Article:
Well, we’ve reached the end of another mundanely spectacular semester at the University of West Florida.
Next Saturday, the Pensacola Bay Center will be full of proud family members from all over the country – heck, the world, even – to celebrate the monumental achievements of bright, hard-working and unbelievably exhausted college students.
To those lucky students graduating next weekend, I wish all of the new graduates much luck in their future endeavors, wherever they may take them.
I also hope new graduates enjoy the opportunity to celebrate the accomplishment with people who care to see them succeed.
Whether these people are parents, grandparents, siblings, friends, fellow graduates, corduroy jacket-wearing professors, Internet-approved kittens or graveyard shift waitresses from Waffle House, they care about us.
Based on my own experience as a college graduate, it is impossible to contextualize the appropriate level of gratitude one can pay to these people. I wrote a few letters and bought a few beers, but even as a relentlessly broke college student, no product of monetary value or postmarked message of appreciation could truly encapsulate just how much I truly appreciate the people who got me where I am today.
Of course, we’re not just celebrating the graduation of UWF students during the month of December. Many people will be celebrating a variety of holidays over the next few weeks, hopefully surrounded by family, friends and loved ones.
I, being raised in a Baptist household, will be celebrating Christmas with my family here in Pensacola.
While I appreciate all opportunities to spend time with my family, I will admit that this Christmas will be particularly bittersweet.
This will be the first Christmas my family will celebrate without my grandmother, Jerri. She passed away earlier this year as a result of a disease called amyotrophic lateral sclerosis (ALS).
Commonly known as Lou Gehrig’s disease, after the famous first baseman for the New York Yankees who was diagnosed in 1939, ALS is a serious neurological disorder that occurs one to three times for every 100,000 people. According to the Mayo Clinic, in 90 to 95 percent of diagnosed cases, doctors have no concrete knowledge as to why ALS occurs, with the other five to 10 percent of cases attributed to inheritance.
It was around this time last year that my grandmother, and my family, began to realize the severity of her condition. In response to these new challenges, my family bonded together and dedicated themselves to making my grandmother feel as loved and comfortable as possible.
My mother, aunt and grandfather formed a three-headed creature of goodwill, love and therapy. They fed her, bathed her, dressed her in her favorite clothes and sat at her bedside until the very end.
However, on Christmas Day of 2011, my family set the precedence for a display of love that I am fairly certain will never be usurped in my lifetime.
My grandfather’s name is Jerry, as well.
Yes, my grandparents share the same first name.
No, I’ve never cracked a joke about this, because my grandfather is a veteran of the Vietnam War, and while he is close to half my size, he could easily use that as an excuse to beat my ass twice as hard.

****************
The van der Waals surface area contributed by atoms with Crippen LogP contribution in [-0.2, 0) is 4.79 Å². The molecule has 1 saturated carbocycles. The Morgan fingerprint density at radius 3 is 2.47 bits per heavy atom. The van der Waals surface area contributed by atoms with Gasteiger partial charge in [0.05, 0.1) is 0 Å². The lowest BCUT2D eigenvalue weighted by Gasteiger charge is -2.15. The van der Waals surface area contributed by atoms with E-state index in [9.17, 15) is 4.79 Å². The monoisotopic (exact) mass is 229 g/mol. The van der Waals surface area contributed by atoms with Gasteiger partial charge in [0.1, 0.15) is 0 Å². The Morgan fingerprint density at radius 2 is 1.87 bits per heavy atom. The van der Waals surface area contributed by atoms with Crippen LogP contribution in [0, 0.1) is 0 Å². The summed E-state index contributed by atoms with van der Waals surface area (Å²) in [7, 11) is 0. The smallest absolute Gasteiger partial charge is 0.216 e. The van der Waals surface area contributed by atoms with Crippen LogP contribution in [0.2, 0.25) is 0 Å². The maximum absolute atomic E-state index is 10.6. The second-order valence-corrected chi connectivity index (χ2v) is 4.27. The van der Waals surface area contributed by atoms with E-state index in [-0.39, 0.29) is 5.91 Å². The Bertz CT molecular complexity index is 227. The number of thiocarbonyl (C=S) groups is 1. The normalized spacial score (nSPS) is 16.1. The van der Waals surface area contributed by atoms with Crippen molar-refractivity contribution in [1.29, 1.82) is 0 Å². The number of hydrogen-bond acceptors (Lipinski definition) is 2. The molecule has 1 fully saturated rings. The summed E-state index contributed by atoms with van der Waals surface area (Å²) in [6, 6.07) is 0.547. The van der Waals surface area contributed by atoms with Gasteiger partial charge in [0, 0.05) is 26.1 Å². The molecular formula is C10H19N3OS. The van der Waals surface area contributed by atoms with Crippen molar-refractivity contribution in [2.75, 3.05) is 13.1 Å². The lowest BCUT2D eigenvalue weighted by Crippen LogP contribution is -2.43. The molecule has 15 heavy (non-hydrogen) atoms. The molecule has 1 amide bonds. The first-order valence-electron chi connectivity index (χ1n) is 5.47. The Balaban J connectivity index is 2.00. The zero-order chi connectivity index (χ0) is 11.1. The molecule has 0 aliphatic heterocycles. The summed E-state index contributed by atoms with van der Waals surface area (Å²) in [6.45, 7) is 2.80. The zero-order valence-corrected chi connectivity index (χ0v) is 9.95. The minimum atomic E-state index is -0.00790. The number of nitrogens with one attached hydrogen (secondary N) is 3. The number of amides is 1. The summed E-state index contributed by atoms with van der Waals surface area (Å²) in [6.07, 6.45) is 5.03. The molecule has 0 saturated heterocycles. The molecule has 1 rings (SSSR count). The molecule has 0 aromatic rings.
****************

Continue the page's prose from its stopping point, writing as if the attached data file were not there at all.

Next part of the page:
Anyways, on Christmas Day of 2011, we congregated at the home of my grandparents for our annual celebration of the birth of our Lord. We celebrated this year like many years before it – with gluttonously abundant amounts of food and commercial goods.
I can’t remember many of the gifts I received for Christmas last year besides a pair of corduroy pants. I certainly didn’t receive the best present. That honor went to my grandmother.
The floor of the living room is covered in shards of festive wrapping paper and protective plastic shrink-wrap following an intense session of opening Christmas presents.
As things begin to normalize, my grandfather stands beside my grandmother and gets the attention of everyone in the room.
My grandfather begins to talk about the nearly 50 years he and my grandmother have spent together in marriage, and how lucky he has been, and currently is, to be married to her.
My grandfather begins to weep, and in tow, so does every other human being in the room, myself included.
My grandfather reaches into his pocket and pulls a small box out of his pocket. He opens the box to reveal an incessantly beautiful diamond ring.
My grandfather drops to one knee and asks my grandmother to marry him, again, to which she replies, “Yes.”
Before we can congratulate the happy couple, my grandfather makes another announcement.
A few days earlier, my aunt, Jennifer, became ordained as a minister legally obliged to perform marriage ceremonies.
Right then and there, my grandparents exchanged wedding vows for the second time. My father and I joked that my grandfather did this on purpose to ensure my grandmother wouldn’t have time to second-guess her decision, but we all knew that was something that would never happen in a million years.
My grandparents are the personification of serendipitous destiny. For goodness’ sake, they have the same first name!
There will be many moments this holiday season when my family looks through old photo albums or watches old home videos and can’t help but think of how sweeter these moments would be if Grandma were still with us.
However, I know I will find solace in the fact that December 25 will forever be known as the anniversary of the most beautiful thing I’ve ever seen in my life.
This Christmas, I will not just be celebrating with my family. I will be celebrating with my heroes.
I hope you enjoy the holiday season, loyal reader.